Longitudinal comparison of the developing gut virome in infants and their mothers

Cell Host Microbe. 2023 Feb 8;31(2):187-198.e3. doi: 10.1016/j.chom.2023.01.003.


The human gut virome and its early life development are poorly understood. Prior studies have captured single-point assessments with the evolution of the infant virome remaining largely unexplored. We performed viral metagenomic sequencing on stool samples collected longitudinally from a cohort of 53 infants from age 2 weeks to 3 years (80.7 billion reads), and from their mothers (9.8 billion reads) to examine and compare viromes. The asymptomatic infant virome consisted of bacteriophages, nonhuman dietary/environmental viruses, and human-host viruses, predominantly picornaviruses. In contrast, human-host viruses were largely absent from the maternal virome. Previously undescribed, sequence-divergent vertebrate viruses were detected in the maternal but not infant virome. As infants aged, the phage component evolved to resemble the maternal virome, but by age 3, the human-host component remained dissimilar from the maternal virome. Thus, early life virome development is determined predominantly by dietary, infectious, and environmental factors rather than direct maternal acquisition.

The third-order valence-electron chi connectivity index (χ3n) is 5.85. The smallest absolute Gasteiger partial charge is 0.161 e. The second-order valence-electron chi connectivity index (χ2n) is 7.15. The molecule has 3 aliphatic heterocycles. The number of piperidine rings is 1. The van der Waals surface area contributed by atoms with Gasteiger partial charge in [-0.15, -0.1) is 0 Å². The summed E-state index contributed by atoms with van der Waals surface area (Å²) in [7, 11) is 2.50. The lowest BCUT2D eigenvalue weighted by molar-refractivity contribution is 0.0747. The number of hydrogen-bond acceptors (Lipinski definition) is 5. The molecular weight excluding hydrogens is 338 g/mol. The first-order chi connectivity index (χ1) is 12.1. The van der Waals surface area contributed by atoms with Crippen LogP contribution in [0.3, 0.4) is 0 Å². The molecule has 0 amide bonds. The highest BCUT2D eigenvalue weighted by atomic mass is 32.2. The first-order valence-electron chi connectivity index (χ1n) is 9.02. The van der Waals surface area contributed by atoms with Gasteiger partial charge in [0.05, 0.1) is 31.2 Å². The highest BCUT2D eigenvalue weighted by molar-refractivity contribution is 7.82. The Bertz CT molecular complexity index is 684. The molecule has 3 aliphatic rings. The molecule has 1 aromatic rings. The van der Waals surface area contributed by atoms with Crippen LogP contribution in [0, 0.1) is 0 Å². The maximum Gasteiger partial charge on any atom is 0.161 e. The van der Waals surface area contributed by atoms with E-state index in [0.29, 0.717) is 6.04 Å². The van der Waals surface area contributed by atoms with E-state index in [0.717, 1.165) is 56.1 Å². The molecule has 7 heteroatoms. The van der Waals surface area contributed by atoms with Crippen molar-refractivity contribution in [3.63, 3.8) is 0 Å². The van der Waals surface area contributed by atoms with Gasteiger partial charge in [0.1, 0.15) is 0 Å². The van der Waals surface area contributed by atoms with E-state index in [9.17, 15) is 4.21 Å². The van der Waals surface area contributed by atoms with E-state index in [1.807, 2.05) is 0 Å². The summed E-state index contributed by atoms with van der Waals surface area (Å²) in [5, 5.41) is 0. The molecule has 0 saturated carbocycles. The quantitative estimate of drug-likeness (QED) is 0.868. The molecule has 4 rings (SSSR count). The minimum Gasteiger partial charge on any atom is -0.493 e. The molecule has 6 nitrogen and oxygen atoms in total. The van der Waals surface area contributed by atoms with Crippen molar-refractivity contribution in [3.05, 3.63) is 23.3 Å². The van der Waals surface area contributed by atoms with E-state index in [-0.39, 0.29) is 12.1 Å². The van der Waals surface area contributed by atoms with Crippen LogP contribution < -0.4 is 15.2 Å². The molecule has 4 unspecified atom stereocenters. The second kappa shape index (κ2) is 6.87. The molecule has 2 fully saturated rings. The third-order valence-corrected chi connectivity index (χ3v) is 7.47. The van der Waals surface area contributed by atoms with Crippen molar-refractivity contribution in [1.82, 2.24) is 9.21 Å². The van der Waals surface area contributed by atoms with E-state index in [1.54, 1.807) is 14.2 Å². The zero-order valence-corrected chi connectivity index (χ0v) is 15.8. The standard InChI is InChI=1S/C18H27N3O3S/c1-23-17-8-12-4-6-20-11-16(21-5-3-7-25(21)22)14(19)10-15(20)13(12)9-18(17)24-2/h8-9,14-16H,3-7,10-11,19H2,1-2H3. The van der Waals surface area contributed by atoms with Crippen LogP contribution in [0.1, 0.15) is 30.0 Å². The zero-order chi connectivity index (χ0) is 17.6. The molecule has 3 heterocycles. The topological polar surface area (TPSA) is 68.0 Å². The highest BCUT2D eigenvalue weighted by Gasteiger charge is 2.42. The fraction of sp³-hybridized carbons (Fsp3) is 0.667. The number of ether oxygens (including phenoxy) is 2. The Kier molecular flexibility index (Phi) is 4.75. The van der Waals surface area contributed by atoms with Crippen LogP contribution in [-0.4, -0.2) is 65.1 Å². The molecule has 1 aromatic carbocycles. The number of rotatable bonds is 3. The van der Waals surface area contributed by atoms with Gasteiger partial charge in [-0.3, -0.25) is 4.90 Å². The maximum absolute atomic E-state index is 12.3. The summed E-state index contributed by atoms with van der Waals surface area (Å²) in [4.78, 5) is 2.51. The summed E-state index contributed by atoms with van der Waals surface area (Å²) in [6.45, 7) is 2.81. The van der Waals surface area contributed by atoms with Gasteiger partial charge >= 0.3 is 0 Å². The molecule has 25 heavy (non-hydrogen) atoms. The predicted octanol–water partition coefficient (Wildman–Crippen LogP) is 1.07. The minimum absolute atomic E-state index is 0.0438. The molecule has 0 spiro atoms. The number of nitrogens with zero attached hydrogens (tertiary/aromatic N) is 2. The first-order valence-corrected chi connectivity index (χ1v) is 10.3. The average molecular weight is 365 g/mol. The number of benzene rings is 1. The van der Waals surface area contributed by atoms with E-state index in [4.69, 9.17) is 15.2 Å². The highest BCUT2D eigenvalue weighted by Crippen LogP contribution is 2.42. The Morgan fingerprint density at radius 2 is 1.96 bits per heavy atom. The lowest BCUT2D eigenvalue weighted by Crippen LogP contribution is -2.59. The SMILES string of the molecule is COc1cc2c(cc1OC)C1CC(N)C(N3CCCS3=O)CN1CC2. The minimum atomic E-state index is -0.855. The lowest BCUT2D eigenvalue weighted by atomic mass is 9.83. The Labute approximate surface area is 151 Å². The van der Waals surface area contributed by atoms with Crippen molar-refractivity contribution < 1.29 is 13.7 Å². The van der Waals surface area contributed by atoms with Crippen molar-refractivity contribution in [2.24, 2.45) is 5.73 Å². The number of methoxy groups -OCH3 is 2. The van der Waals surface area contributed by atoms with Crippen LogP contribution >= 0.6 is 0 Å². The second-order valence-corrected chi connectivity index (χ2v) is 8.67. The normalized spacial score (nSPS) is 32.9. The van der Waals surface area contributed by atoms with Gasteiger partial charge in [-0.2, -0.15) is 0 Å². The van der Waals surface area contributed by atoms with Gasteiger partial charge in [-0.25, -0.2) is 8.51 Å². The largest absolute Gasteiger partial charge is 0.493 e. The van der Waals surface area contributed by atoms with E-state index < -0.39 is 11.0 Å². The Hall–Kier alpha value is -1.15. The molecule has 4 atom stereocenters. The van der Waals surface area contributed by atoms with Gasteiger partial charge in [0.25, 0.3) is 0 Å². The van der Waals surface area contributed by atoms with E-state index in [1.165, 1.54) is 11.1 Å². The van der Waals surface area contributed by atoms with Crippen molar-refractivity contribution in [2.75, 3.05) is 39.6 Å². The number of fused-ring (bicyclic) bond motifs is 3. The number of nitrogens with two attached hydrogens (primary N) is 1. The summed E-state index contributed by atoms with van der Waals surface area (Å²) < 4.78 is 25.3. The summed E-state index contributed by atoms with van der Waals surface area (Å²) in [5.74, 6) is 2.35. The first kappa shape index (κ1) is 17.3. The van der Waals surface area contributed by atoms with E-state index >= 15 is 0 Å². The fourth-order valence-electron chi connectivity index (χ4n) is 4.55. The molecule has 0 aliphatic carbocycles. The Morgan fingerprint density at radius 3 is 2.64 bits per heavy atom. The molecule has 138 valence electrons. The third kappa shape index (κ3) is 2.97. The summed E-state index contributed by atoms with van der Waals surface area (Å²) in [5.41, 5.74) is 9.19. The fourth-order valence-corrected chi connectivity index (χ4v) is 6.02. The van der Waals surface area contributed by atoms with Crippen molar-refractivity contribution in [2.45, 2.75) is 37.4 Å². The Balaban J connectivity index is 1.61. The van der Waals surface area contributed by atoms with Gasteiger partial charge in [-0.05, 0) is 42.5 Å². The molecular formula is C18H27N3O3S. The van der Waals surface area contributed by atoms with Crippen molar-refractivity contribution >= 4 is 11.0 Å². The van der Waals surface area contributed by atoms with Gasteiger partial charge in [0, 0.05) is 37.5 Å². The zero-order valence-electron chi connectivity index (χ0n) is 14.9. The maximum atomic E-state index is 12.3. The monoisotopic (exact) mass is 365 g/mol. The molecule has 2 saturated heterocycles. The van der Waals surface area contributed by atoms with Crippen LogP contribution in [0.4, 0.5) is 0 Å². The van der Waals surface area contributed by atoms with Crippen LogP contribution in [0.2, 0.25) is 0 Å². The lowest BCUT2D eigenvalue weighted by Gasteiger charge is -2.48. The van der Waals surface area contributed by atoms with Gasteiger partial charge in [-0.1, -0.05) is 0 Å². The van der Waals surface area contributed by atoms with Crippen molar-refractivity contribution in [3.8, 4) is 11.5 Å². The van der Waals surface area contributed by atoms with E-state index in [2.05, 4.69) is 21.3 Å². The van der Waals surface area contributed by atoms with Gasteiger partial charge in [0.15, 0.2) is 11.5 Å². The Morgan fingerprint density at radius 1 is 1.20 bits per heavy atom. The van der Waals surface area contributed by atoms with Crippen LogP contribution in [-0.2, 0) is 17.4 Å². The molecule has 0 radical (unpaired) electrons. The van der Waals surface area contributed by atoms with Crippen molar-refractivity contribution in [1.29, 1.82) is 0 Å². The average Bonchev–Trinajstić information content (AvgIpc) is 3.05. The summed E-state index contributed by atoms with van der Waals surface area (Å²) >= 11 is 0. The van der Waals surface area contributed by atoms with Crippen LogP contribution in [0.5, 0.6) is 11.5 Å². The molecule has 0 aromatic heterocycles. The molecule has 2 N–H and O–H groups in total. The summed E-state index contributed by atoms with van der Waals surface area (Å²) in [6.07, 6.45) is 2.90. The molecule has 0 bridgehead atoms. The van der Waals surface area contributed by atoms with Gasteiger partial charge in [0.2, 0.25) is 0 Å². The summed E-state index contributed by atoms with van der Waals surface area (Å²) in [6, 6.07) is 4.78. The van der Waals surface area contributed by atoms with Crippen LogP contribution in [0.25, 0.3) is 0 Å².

Keywords: SURPI; alpha diversity; bacteriophages; beta diversity; infant gut virome; maternal virome; metagenomic sequencing; microbiome; microviruses; parechovirus; picornaviruses; principal component analysis.

MeSH terms

  • Bacteriophages* / genetics
  • Female
  • Humans
  • Metagenome
  • Metagenomics
  • Mothers
  • Virome / genetics
  • Viruses* / genetics